Japan Display Inc. (JDI) announced this week that it has completed development of its first Micro LED module. The prototype of the Micro LED module, which is a potential building block for next generation displays and TVs, offers a 265 PPI pixel density. JDI will be demonstrating the module at Fintech Japan 2019 later this week.

JDI’s Micro LED display prototype is a square module with a 1.6-inch diagonal, and offers a resolution of 300×300 pixels along with a maximum brightness of 3,000 nits. The prototype uses gallium nitride LED chips developed by glo (a Micro LED pioneer) and JDI’s LTPS backplane.

JDI's Micro LED Display Module Prototype
Feature Characteristic
Screen size 1.6 inches
Resolution 300×300×RGB
Pixel density 265 PPI
Luminance 3,000 cd/m²
Viewing angle >178°

As part of the development process for Micro-LED displays, the hope is that display makers can assemble full-sized displays by building them out of individual modules such as JDIs. A modular approach not only offers more control over yields (as opposed to having to fail a full-sized panel over a flaw), but it would also allow manufacturers to easily support multiple resolutions and aspect ratios just by changing the number of modules. That said, being able to produce commercial panels in volume is still years off, and for now Japan Display has made significant progress just in completing their prototype module.

Micro LED technology is a promising candidate for higher-end displays and television that will be available three to four years down the road. The technology has virtually all the quality advantages that OLED has to offer (over LCD), including individually-controlled LEDs, high contrast, fast response times, and wide viewing angles. But equally important, it does not come with the major disadvantages that OLEDs are known for, such as off-axis color shifting and aging-related burn-in. There are many small companies working on Micro LED technology, but so far only a handful of actual displays/TVs manufacturers have showcased their Micro LED prototypes, and only two of them have started to commercialize this technology on a very small scale.

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Source: Japan Display

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  • wilsonkf - Monday, December 2, 2019 - link

    Think about outdoor display. Reply
  • Kamus - Monday, December 2, 2019 - link

    3000 nits is actually very low, for it's intended application.

    Let's say you had 10,000 nits. That would barely be enough for the full range of brightness HDR 10 can offer.

    But, it gets much worse... These will be used with waveguides for AR and VR. Which means the brightness drops off dramatically, and you would be lucky to even get proper SDR brightness after it's magnified to fill your FOV.

    I've seen prototypes of those at tradeshows that get much brighter (they claim millions of nits)

    TL;DR: nothing remarkable about 3,000 nits at these form factors.
    Reply
  • SimpleDisplay - Monday, December 2, 2019 - link

    This display is still an order of magnitude too big for AR (2 orders in area). At 45 PPD, this would have an FoV of ~6-7 degrees. With square aspect ratio, the display would to be about 10 inches square to cover 50x50 degrees FoV, too big for head mounted displays Reply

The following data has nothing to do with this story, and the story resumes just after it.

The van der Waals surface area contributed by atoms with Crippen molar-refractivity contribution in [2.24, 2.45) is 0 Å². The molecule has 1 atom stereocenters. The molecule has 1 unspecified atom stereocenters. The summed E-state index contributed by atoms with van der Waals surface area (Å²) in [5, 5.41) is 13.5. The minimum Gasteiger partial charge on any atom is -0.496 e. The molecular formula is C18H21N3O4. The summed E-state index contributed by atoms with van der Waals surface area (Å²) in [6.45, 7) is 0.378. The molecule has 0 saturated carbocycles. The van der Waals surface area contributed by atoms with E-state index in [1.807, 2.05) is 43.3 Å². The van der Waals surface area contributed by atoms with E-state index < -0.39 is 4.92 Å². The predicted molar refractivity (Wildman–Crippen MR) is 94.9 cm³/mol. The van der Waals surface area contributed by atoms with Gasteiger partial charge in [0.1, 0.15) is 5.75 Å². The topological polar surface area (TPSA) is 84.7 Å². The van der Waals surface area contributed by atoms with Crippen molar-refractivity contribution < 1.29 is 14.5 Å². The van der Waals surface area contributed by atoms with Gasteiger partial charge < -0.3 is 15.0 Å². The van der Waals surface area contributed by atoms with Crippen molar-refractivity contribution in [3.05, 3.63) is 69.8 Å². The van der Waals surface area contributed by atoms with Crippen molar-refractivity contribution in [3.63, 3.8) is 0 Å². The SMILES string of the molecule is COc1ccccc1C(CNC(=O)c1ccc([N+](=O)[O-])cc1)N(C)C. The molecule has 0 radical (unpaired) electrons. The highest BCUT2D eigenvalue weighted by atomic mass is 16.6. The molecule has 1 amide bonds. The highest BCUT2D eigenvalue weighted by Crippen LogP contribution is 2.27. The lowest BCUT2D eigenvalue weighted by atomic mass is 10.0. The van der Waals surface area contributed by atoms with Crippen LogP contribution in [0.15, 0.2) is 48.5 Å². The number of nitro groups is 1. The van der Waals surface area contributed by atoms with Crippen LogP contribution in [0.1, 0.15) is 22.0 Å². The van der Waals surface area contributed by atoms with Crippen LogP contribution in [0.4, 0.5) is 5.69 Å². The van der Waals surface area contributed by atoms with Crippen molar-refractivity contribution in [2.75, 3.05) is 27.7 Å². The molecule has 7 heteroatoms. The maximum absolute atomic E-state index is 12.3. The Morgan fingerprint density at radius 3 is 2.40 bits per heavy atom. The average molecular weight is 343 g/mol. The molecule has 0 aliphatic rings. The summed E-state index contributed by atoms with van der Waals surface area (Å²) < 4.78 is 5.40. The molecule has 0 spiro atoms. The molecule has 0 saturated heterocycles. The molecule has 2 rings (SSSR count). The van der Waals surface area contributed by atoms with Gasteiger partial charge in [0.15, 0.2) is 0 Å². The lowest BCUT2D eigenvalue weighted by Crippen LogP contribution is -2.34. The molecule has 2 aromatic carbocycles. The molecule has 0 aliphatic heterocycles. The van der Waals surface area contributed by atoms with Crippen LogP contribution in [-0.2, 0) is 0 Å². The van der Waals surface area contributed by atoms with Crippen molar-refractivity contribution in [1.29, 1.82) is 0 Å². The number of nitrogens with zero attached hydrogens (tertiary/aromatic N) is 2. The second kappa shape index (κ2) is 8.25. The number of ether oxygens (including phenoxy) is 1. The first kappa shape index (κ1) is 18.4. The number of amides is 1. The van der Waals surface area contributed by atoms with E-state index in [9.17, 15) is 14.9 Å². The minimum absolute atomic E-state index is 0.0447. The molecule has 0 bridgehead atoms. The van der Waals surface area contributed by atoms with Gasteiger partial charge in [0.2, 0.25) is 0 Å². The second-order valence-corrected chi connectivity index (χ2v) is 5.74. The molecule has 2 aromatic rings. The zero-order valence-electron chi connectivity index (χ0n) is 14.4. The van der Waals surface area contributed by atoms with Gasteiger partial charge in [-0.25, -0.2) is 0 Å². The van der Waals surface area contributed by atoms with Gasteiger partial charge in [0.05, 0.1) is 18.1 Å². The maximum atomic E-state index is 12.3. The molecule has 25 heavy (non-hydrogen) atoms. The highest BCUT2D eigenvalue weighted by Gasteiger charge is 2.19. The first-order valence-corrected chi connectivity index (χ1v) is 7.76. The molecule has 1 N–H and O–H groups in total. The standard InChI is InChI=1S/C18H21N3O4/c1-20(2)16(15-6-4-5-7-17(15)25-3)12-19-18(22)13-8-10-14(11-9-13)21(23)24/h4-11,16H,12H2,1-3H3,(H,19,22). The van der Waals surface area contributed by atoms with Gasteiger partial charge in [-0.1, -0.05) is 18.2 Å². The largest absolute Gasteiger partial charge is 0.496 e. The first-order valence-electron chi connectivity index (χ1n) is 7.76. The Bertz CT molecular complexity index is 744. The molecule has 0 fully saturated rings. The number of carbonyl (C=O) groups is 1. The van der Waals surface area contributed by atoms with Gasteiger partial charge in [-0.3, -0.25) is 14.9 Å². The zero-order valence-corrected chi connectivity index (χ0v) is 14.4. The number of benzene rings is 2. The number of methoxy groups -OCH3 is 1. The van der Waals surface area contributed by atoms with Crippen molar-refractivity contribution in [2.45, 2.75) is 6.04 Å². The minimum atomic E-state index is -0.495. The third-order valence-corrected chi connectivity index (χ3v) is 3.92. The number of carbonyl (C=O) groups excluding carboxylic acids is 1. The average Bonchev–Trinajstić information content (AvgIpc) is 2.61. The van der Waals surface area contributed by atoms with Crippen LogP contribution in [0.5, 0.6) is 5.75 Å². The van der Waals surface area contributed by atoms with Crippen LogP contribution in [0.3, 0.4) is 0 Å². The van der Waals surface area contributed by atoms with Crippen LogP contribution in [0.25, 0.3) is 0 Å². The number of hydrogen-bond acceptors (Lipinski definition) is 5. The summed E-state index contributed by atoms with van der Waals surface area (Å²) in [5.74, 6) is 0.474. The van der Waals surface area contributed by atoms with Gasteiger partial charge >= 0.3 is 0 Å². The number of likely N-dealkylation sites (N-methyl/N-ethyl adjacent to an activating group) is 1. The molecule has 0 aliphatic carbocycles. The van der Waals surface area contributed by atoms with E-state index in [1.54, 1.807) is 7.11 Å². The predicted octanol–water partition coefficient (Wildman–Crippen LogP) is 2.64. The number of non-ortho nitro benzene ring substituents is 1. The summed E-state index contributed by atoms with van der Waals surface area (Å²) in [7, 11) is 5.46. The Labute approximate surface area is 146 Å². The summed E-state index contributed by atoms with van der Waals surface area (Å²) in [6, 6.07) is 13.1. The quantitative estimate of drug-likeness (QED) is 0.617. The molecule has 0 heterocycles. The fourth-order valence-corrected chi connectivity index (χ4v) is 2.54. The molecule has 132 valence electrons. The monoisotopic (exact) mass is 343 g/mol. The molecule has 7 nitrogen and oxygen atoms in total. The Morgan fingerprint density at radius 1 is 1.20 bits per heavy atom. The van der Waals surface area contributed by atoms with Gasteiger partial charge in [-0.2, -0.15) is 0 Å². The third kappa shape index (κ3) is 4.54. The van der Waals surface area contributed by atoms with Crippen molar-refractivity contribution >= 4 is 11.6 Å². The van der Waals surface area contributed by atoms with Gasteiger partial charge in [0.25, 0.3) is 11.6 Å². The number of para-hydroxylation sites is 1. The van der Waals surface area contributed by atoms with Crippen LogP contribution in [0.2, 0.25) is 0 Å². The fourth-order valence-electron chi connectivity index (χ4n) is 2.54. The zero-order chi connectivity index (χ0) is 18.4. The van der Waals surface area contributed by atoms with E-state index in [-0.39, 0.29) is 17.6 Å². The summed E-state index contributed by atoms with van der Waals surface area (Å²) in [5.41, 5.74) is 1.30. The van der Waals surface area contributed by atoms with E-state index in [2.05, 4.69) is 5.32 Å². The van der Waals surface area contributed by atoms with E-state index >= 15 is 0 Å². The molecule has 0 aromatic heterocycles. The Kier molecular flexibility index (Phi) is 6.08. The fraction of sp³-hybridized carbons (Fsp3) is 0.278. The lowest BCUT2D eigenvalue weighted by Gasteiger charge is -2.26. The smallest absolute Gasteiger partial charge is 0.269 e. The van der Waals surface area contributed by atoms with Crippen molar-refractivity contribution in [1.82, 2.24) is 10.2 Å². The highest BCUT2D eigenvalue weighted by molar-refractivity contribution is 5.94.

• Kamus - Tuesday, December 3, 2019 - link

    You're right, I didn't even notice the size, and assumed this was a micro-display. It's not, this is big enough for smart watches. Reply
  • p1esk - Tuesday, December 3, 2019 - link

    Wow, you're right! I just watched https://www.youtube.com/watch?v=52ogQS6QKxc - 1M nits and 10k PPR! This is crazy. For some reason I thought that MicroLED is hindered by the inability to cram many of the individual LEDs dense enough for the common size/resolution ratios. So why the hell do still we not have 8k MicroLED TVs and monitors??? Reply
  • p1esk - Tuesday, December 3, 2019 - link

    Also, why did this Japan Display chip with such inferior specs make the news? Reply
  • edzieba - Tuesday, December 3, 2019 - link

    Because:

    1) Those really tiny microdisplays are fabbed on Silicon in the same way other ICs are, rather than on a large substrate like regular display panels. They hit the reticle size limit like every other IC.

    2) They cost an arm, a leg, and both kidneys. Fabbing them is far more complex than an IC of the same die area, and so they cost a heck of a lot more per unit area.
    Reply
  • p1esk - Tuesday, December 3, 2019 - link

    Ok, 1. is a good point, but 2 - why would it cost more than a regular IC? These dies have very regular structures, probably even simpler than flash memory. I don't see why you couldn't fab a Reply
  • p1esk - Tuesday, December 3, 2019 - link

    *I don't see why you couldn't fab a million of them at a fraction of a cent per die, and stitch them together to have a 4k display. Reply
  • p1esk - Tuesday, December 3, 2019 - link

    Keep in mind that fabbing an IC is only expensive for advanced node technologies, like 14nm. For the TV or monitor PPI we are talking about fabbing huge node sizes, like microns, instead of nanometers. This gotta be much much cheaper to make, especially in mass quantities. Reply

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